Do non-viable embryos have souls?


My husband and I recently had an early miscarriage that happened only 3.5 weeks after conception. We don’t know why it happened, but information online says that up to 50% of early miscarriages happen because of chromosomal problems with the embryo itself. So we were wondering if our little embryo had a soul and could possibly be in heaven now, even if it was so damaged that it could not get fully developed or be born.


I am very sorry for your loss and pray that you will find comfort and healing. I also hope that CAF’s readers will remember you and your family in their prayers.

In answer to your question, every living thing has a soul. All humans have personal, immortal souls from the moment of their conception. In Evangelium Vitae, John Paul II stated:

In procreation therefore, through the communication of life from parents to child, God’s own image and likeness is transmitted, thanks to the creation of the immortal soul. … In fact, “from the time that the ovum is fertilized, a life is begun which is neither that of the father nor the mother; it is rather the life of a new human being with his own growth. It would never be made human if it were not human already.” (EV 43, 60; quoting CDF, Declaration on Procured Abortion 12).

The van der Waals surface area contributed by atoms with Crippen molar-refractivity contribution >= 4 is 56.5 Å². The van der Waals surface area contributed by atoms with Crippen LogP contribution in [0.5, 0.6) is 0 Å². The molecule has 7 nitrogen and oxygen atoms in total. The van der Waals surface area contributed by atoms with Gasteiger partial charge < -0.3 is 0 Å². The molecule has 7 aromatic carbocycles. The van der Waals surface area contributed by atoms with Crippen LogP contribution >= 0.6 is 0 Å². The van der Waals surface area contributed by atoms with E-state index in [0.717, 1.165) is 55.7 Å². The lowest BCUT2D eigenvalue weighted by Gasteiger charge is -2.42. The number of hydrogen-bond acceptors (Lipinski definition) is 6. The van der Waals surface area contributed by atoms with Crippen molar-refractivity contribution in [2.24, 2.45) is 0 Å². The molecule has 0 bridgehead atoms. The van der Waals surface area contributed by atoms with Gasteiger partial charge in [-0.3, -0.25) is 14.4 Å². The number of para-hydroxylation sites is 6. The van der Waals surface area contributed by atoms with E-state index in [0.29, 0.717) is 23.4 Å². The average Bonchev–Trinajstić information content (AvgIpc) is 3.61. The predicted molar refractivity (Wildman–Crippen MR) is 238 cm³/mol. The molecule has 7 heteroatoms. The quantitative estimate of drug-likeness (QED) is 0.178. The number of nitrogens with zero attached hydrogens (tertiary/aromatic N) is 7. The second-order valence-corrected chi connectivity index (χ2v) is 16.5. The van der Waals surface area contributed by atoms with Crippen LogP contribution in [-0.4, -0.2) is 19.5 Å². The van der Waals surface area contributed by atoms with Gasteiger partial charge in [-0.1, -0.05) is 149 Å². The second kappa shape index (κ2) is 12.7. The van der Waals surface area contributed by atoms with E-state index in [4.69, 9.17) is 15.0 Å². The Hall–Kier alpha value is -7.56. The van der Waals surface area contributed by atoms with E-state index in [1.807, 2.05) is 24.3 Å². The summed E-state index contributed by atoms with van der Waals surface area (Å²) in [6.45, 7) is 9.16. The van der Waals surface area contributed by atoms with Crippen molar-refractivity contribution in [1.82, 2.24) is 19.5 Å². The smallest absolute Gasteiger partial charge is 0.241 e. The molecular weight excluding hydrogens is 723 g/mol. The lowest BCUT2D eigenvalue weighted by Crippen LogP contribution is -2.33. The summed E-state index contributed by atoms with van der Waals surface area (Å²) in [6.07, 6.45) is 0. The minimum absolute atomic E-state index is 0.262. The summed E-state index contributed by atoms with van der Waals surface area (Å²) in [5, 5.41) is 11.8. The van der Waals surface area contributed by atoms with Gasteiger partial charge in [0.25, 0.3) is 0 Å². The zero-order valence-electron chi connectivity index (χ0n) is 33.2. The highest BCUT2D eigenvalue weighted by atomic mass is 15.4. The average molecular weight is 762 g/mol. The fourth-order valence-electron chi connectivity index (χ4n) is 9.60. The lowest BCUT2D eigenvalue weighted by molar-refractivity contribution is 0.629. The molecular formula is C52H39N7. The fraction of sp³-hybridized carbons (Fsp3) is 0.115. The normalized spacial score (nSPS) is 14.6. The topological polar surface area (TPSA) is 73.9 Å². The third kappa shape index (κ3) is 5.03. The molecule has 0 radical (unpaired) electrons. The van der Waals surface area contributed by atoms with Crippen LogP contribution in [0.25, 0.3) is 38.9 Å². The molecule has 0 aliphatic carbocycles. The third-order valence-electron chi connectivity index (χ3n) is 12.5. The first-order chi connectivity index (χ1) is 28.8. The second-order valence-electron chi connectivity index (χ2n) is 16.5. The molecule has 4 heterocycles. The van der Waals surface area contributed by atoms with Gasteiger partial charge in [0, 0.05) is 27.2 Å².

This means that your child indeed had an immortal soul from the moment of his conception. That his body may have been damaged too greatly for him to survive has no bearing on that matter. For babies who have died without baptism, the Church states in the Catechism of the Catholic Church:

As regards children who have died without baptism, the Church can only entrust them to the mercy of God, as she does in her funeral rites for them. Indeed, the great mercy of God who desires that all men should be saved, and Jesus’ tenderness toward children which caused him to say: “Let the children come to me, do not hinder them,” allow us to hope that there is a way of salvation for children who have died without baptism. All the more urgent is the Church’s call not to prevent little children coming to Christ through the gift of holy baptism (CCC 1261).

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